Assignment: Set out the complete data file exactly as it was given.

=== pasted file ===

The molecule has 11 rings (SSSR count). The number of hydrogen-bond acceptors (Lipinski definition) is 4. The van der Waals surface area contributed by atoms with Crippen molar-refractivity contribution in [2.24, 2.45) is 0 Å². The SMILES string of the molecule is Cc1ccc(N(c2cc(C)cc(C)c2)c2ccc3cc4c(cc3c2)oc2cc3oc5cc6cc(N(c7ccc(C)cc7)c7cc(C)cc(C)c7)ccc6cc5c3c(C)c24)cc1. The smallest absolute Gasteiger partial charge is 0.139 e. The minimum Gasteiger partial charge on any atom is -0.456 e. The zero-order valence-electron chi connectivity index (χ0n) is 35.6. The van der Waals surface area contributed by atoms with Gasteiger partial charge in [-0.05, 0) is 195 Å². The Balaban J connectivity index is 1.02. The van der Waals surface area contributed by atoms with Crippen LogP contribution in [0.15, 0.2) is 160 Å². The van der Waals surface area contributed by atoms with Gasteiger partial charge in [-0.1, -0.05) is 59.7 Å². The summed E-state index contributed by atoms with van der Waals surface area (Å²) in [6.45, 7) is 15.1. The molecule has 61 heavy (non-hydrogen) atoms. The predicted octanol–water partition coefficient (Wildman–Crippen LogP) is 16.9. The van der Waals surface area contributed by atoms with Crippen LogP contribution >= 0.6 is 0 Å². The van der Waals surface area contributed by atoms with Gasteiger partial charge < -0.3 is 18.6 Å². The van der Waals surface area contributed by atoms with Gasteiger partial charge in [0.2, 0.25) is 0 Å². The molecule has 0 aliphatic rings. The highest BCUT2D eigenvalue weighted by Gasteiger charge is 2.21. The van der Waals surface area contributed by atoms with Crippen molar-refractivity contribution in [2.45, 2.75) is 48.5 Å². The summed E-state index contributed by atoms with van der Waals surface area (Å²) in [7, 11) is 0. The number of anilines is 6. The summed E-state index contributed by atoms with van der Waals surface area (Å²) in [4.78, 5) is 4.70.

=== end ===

The molecule has 11 rings (SSSR count). The number of hydrogen-bond acceptors (Lipinski definition) is 4. The van der Waals surface area contributed by atoms with Crippen molar-refractivity contribution in [2.24, 2.45) is 0 Å². The SMILES string of the molecule is Cc1ccc(N(c2cc(C)cc(C)c2)c2ccc3cc4c(cc3c2)oc2cc3oc5cc6cc(N(c7ccc(C)cc7)c7cc(C)cc(C)c7)ccc6cc5c3c(C)c24)cc1. The smallest absolute Gasteiger partial charge is 0.139 e. The minimum Gasteiger partial charge on any atom is -0.456 e. The zero-order valence-electron chi connectivity index (χ0n) is 35.6. The van der Waals surface area contributed by atoms with Gasteiger partial charge in [-0.05, 0) is 195 Å². The Balaban J connectivity index is 1.02. The van der Waals surface area contributed by atoms with Crippen LogP contribution in [0.15, 0.2) is 160 Å². The van der Waals surface area contributed by atoms with Gasteiger partial charge in [-0.1, -0.05) is 59.7 Å². The summed E-state index contributed by atoms with van der Waals surface area (Å²) in [6.45, 7) is 15.1. The molecule has 61 heavy (non-hydrogen) atoms. The predicted octanol–water partition coefficient (Wildman–Crippen LogP) is 16.9. The van der Waals surface area contributed by atoms with Crippen LogP contribution >= 0.6 is 0 Å². The van der Waals surface area contributed by atoms with Gasteiger partial charge < -0.3 is 18.6 Å². The van der Waals surface area contributed by atoms with Gasteiger partial charge in [0.2, 0.25) is 0 Å². The molecule has 0 aliphatic rings. The highest BCUT2D eigenvalue weighted by Gasteiger charge is 2.21. The van der Waals surface area contributed by atoms with Crippen molar-refractivity contribution in [2.45, 2.75) is 48.5 Å². The summed E-state index contributed by atoms with van der Waals surface area (Å²) in [7, 11) is 0. The number of anilines is 6. The summed E-state index contributed by atoms with van der Waals surface area (Å²) in [4.78, 5) is 4.70.